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Biological Science and Biotechnology in Russia: Controlling Diseases and Enhancing Security described below; it is the point of departure in responding to both current and future challenges. The Ministry of Health and Social Development, Ministry of Agriculture, Ministry of Education and Science, Ministry of Economy, several other government bodies, and the State Duma develop government strategies, policies, and funding priorities for health-related and agriculture-related research programs. They also develop regulatory and inspection requirements, and promote the science and business environments in Russia. A nationwide network of 2,300 State Sanitary Epidemiological Surveillance Centers monitors and reports disease trends and outbreaks. These centers, which have been under the direction of a special organization within the framework of the Ministry of Health and Social Development and its predecessors for many decades, are designed to provide a unified approach to monitoring and reporting. Numerous agricultural institutes and related stations under the purview of the Ministry of Agriculture and the Academy of Agricultural Sciences monitor animal and crop diseases. They, too, should provide a unified approach to monitoring and reporting. Numerous public sector research units that employ tens of thousands of scientists dedicated to fundamental and applied research are relevant to combating human and agricultural diseases. They are dispersed across various government bodies, within the frameworks of academies of sciences, and at centers associated with higher education institutions. The Pharmaceutical Committee approves all drugs, vaccines, and other medical products for human use that are domestically produced or imported into Russia. An analogous committee approves agricultural products. Laws have been enacted and dozens of committees have been established to address the biosafety aspects of genetically modifed organisms. Profitable commercial activities have not yet emerged, however. Newly enacted laws provide the Russian Patent Agency with new authority to protect intellectual property as the court system begins to handle patent infringement cases. Dozens of university-level educational institutions are dedicated to training specialists in medicine, biology, epidemiology, veterinary sciences, plant sciences, and other fields important for controlling infectious diseases. Despite the existence of this complex structure, almost all of the above-mentioned institutions urgently require enhanced capabilities. New laws and regulations need further development and more effective enforcement. Even though the outstanding achievements of Russian leaders and specialists in bioscience and biotechnology are numerous, many institutions suffer not only from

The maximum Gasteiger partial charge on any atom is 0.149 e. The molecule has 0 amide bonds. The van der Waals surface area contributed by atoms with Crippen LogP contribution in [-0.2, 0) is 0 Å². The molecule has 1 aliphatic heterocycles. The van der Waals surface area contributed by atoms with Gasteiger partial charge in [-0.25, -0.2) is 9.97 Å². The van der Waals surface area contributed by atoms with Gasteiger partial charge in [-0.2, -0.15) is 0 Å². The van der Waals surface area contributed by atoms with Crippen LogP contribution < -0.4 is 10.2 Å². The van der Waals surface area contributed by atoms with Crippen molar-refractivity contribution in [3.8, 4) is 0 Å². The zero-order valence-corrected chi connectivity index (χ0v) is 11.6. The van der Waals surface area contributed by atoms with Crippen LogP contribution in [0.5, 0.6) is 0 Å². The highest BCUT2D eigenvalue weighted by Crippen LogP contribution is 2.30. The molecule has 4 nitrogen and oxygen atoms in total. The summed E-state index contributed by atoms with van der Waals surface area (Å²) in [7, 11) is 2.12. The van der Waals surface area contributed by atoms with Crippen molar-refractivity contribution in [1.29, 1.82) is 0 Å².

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Biological Science and Biotechnology in Russia: Controlling Diseases and Enhancing Security BOX 1.2 Weak Protection of Intellectual Property “In Russia, copyright protection virtually does not work. In rare instances when researchers receive a worthwhile reward for a new drug, it is not a result of a legal mandate or requirement. It is the result of a personal agreement (not legally documented in any way) with the manager (owner) of the manufacturing company or as a result of the inventor’s leverage to control the production flow (in particular, when the inventor can terminate the production at his own volition).” SOURCE: Russian bioresearch manager (November 2004). financial difficulties but also from a legacy of favoritism and excessive central control that inhibit initiative and effectiveness. Some have serious shortages of qualified and motivated personnel. Others have shifted their attention from serving the needs of the public to the search for immediate commercial success. Still others have taken shortcuts, fulfilling their obligatory commitments in less than an adequate manner. Many additional challenges remain. Much of the laboratory equipment for disease surveillance and related research is now obsolete. Russian specialists have been forced to become remarkably skilled in making the best of antiquated equipment. Enforcement of regulatory requirements covering the development and distribution of health-related products is often inconsistent. Sometimes enforcement is excessive, and sometimes it is non-existent. New intellectual property laws are only now being tested in the Russian courts and are frequently ignored (see Box 1.2). The Russian biotechnology industry is in its earliest stages of development, and few investors are prepared to enter an arena plagued with corruption, bureaucratic delays, and other obstacles. Finally, because of the depressed job market for scientists, only a low percentage of university biology graduates (less than one-third at some institutions) pursue scientific careers. The remainder of this report suggests specific steps that can be taken by Russia, with support from international partners, to help transform the vision of today into the reality of tomorrow.